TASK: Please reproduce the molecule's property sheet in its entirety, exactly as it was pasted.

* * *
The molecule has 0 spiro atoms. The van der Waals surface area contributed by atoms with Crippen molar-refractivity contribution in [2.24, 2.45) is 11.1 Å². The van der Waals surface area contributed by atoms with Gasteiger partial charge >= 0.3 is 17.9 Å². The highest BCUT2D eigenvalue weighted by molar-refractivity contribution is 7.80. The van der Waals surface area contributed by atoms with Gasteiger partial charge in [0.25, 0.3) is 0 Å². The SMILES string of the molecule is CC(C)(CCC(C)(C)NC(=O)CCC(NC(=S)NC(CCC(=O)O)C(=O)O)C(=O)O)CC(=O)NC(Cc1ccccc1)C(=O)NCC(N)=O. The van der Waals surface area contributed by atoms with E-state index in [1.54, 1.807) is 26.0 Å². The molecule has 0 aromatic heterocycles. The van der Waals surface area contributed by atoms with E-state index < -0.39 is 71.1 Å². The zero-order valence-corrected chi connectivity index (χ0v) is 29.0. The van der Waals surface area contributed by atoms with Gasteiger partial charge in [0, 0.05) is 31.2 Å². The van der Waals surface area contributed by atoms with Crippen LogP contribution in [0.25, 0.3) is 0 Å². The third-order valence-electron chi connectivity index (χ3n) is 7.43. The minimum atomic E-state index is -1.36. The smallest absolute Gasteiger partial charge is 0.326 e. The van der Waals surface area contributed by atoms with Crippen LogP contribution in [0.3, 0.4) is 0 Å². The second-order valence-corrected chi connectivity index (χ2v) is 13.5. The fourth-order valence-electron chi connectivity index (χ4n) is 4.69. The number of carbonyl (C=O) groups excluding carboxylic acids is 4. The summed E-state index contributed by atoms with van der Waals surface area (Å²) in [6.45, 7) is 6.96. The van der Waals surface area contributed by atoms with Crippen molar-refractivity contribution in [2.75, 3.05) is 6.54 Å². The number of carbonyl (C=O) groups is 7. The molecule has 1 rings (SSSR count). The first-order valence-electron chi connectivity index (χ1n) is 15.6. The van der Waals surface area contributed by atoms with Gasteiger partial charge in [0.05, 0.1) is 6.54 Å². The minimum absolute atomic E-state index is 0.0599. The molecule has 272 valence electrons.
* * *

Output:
The molecule has 0 spiro atoms. The van der Waals surface area contributed by atoms with Crippen molar-refractivity contribution in [2.24, 2.45) is 11.1 Å². The van der Waals surface area contributed by atoms with Gasteiger partial charge >= 0.3 is 17.9 Å². The highest BCUT2D eigenvalue weighted by molar-refractivity contribution is 7.80. The van der Waals surface area contributed by atoms with Gasteiger partial charge in [0.25, 0.3) is 0 Å². The SMILES string of the molecule is CC(C)(CCC(C)(C)NC(=O)CCC(NC(=S)NC(CCC(=O)O)C(=O)O)C(=O)O)CC(=O)NC(Cc1ccccc1)C(=O)NCC(N)=O. The van der Waals surface area contributed by atoms with E-state index in [1.54, 1.807) is 26.0 Å². The molecule has 0 aromatic heterocycles. The van der Waals surface area contributed by atoms with E-state index < -0.39 is 71.1 Å². The zero-order valence-corrected chi connectivity index (χ0v) is 29.0. The van der Waals surface area contributed by atoms with Gasteiger partial charge in [0, 0.05) is 31.2 Å². The van der Waals surface area contributed by atoms with Crippen LogP contribution in [0.25, 0.3) is 0 Å². The third-order valence-electron chi connectivity index (χ3n) is 7.43. The minimum atomic E-state index is -1.36. The smallest absolute Gasteiger partial charge is 0.326 e. The van der Waals surface area contributed by atoms with Crippen LogP contribution in [0.3, 0.4) is 0 Å². The second-order valence-corrected chi connectivity index (χ2v) is 13.5. The fourth-order valence-electron chi connectivity index (χ4n) is 4.69. The number of carbonyl (C=O) groups excluding carboxylic acids is 4. The summed E-state index contributed by atoms with van der Waals surface area (Å²) in [6.45, 7) is 6.96. The van der Waals surface area contributed by atoms with Crippen molar-refractivity contribution in [2.75, 3.05) is 6.54 Å². The number of carbonyl (C=O) groups is 7. The molecule has 1 rings (SSSR count). The first-order valence-electron chi connectivity index (χ1n) is 15.6. The van der Waals surface area contributed by atoms with Gasteiger partial charge in [0.05, 0.1) is 6.54 Å². The minimum absolute atomic E-state index is 0.0599. The molecule has 272 valence electrons.